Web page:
Let's decide what kind of world we want
By Ramesh Thakur
The big story of the
war seems to be that Saddam Hussein's regime did not possess usable
weapons of mass destruction, and thus did not pose a threat to regional,
U.S. or world security of an urgency and gravity that required instant
military action to topple him.
Saddam was a thug. No tears will be shed at his fall. We all welcome the
liberation of the Iraqi people from tyranny. But that is a collateral
benefit amid the carnage that the principles and institutions of world
order have suffered. It is difficult to be joyous at the descent from the
ideal of a world based on the rule of law to the law of the jungle -
though the lion will welcome the change.
Victory in Iraq comes at the price of relegitimizing wars of choice as an
instrument of state policy - something that we have struggled against for
centuries. It will lead to more determined efforts to acquire weapons of
mass destruction by countries and perhaps terrorist organizations, since
nothing else is capable of deterring the U.S. juggernaut.
Is the world ready to accept the doctrine that the United States decides
if a country's leader is to be toppled?
To ask this question is not to deny that present institutions and systems
are often out of date and incapable of meeting today's real challenges.
Such challenges include widespread poverty, obstacles to economic
development and the spread of weapons of mass destruction. But there is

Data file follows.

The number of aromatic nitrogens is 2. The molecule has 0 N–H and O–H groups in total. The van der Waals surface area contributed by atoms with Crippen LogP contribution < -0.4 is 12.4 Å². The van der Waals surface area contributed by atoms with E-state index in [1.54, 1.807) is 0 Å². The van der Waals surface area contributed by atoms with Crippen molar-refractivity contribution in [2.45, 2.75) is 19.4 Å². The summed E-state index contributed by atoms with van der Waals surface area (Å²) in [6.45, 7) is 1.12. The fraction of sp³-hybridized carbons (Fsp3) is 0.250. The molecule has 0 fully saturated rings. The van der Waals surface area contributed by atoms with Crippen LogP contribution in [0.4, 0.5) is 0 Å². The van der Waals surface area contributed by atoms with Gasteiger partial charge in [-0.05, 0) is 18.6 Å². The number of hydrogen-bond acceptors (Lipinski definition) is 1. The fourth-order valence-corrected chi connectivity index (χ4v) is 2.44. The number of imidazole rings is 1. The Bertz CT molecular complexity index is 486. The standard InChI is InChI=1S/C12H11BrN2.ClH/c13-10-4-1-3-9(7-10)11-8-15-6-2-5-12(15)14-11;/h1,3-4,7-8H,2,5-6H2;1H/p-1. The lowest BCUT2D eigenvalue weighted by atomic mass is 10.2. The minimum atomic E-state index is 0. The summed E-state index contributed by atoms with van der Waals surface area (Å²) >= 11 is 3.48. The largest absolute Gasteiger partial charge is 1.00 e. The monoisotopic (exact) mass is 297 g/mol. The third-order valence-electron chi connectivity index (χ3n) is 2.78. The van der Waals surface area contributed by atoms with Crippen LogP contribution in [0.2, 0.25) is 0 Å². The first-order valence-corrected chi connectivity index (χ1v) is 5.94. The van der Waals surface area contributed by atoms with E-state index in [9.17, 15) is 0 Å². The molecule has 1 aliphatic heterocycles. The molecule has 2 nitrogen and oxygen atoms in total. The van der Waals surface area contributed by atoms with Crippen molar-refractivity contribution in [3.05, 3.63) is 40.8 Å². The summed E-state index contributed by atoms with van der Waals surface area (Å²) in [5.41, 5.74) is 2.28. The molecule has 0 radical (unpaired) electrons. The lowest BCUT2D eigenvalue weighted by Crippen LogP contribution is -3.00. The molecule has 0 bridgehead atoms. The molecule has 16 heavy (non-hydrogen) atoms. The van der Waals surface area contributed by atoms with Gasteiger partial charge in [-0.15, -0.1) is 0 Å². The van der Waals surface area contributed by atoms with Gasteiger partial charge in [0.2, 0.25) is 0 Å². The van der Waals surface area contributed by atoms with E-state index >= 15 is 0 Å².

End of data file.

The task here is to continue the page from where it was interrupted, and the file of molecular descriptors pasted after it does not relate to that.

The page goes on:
also the growing disparity between U.S. power and that of all others, and
the challenge that this poses to the Westphalian fiction of sovereign
states equal in status and legitimacy.
The solution lies in amending existing rules and institutions. Otherwise,
in the resulting authority vacuum, anarchy will prevail. If regime change
is to be a legitimate goal, let us argue for that, agree on what
constitutes legitimate statehood deserving of sovereign rights, such as
market democracy, and amend or replace the UN Charter accordingly.
Saddam Hussein is insignificant. The real issue is: What sort of world do
we wish to live in, who do we wish to be ruled by, and do we want to live
by rules and laws or by the force of arms?
The costs in the prelude to the war in Iraq included fissures in the three
great institutions of peace and order since 1945, the United Nations, NATO
and the European Union. How will the damage be repaired, or what will take
If military victory means legitimacy, then might is right. But it begs the
question: Will others politely accept the new U.S. imperial order, or will
they begin to arm and align themselves so as not to become tomorrow's
is UNU Vice Rector and director of the Peace and Governance Programme.
This commentary first appeared in the April 17 edition of the International
Herald Tribune. These are his personal views.